We use some essential cookies to make this website work.
We’d like to set additional cookies to understand how you use forestresearch.gov.uk, remember your settings and improve our services.
Preparing to search
Woodland on the Argyll Islands consists of:
Ravines are important for providing sheltered conditions which allow woodland to flourish despite the climate. The oceanic climate and the wide range of soil types result in a great diversity of native woodland types and often in rich assemblages of oceanic woodland ferns and lower plants.
Woodland is also restricted by the presence of mires and other wet soils which, combined with the wet and windy climate, effectively preclude tree growth. Exposure, poor soils and sometimes past management practices combine on some islands to give extensive areas without trees. On some islands agricultural activity is widespread and tree cover is restricted because of this.
This project provides information about native woodland expansion and restoration opportunities on the Argyll Islands to:
The network analysis for the Argyll Islands required:
The functional connectivity of existing networks indicated opportunities for their improvement, expansion, or linkage, and where to gain landscape-scale biodiversity benefit from converting coniferous stands to native broadleaved woodland:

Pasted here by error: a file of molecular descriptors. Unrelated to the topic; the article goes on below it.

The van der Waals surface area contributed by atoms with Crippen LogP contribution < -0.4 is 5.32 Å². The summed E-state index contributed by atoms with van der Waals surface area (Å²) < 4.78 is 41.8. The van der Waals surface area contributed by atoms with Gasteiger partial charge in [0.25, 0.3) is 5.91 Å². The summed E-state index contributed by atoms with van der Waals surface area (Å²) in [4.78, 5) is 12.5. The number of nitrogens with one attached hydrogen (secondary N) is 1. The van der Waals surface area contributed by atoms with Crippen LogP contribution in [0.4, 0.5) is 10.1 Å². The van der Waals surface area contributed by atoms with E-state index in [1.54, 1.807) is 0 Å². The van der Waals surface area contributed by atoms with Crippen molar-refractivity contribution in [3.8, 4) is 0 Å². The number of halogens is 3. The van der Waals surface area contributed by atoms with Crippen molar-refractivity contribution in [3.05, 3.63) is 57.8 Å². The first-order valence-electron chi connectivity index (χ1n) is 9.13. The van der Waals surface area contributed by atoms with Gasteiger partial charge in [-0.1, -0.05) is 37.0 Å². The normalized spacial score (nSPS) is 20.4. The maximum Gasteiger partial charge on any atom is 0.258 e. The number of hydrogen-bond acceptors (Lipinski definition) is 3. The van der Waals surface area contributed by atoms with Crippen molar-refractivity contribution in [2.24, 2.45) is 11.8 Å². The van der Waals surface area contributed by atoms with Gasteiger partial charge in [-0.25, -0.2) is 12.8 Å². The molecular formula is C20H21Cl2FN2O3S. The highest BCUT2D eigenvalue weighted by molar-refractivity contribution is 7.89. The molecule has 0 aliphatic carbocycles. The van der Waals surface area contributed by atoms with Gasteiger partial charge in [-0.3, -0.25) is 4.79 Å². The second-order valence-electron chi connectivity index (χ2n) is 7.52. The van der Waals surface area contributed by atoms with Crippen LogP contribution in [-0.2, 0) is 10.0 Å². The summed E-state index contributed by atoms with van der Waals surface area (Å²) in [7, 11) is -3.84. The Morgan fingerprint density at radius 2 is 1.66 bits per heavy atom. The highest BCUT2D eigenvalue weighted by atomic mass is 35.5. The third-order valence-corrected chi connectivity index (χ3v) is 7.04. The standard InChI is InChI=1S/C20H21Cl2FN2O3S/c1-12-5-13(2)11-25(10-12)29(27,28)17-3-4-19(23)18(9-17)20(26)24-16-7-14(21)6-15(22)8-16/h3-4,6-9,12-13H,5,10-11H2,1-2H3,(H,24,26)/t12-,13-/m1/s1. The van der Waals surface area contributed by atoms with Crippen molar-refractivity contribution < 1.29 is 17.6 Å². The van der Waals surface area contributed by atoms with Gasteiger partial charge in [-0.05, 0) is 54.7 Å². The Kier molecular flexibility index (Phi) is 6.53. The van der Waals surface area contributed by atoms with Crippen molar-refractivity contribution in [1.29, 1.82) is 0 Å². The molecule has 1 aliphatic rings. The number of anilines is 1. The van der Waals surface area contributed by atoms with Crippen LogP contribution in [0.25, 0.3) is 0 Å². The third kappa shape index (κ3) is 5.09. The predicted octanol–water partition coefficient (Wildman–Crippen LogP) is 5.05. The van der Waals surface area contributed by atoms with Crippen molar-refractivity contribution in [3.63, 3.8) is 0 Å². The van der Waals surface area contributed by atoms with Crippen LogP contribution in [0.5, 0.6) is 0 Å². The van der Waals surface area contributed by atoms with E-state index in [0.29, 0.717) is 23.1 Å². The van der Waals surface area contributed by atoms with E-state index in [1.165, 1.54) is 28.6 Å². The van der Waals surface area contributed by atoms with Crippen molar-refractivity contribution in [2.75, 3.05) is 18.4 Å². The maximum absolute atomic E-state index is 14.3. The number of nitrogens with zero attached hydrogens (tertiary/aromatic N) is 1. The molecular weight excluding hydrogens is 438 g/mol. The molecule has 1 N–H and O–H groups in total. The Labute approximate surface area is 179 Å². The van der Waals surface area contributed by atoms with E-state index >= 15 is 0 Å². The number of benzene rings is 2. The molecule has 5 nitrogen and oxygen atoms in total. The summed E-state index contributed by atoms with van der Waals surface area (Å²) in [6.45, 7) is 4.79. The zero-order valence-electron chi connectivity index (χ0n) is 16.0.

This approach considered the importance of open ground habitats and ensured the targeting of land most suitable for woodland establishment. Land considered unsuitable for woodland and excluded from expansion and linkage opportunities included areas of high wind exposure, peat bog, and sites designated for conservation (e.g. wetland, geological, and aquatic habitats).
Cookies are files saved on your phone, tablet or computer when you visit a website.
We use 3 types of cookie. You can choose which cookies you're happy for us to use.
These essential cookies do things like remember your progress through a form. They always need to be on.
We use Google Analytics to measure how you use the website so we can improve it based on user needs. Google Analytics sets cookies that store anonymised information about: how you got to the site the pages you visit on forestresearch.gov.uk and how long you spend on each page what you click on while you're visiting the site
Some forestresearch.gov.uk pages may contain content from other sites, like YouTube or Flickr, which may set their own cookies. These sites are sometimes called ‘third party’ services. This tells us how many people are seeing the content and whether it’s useful.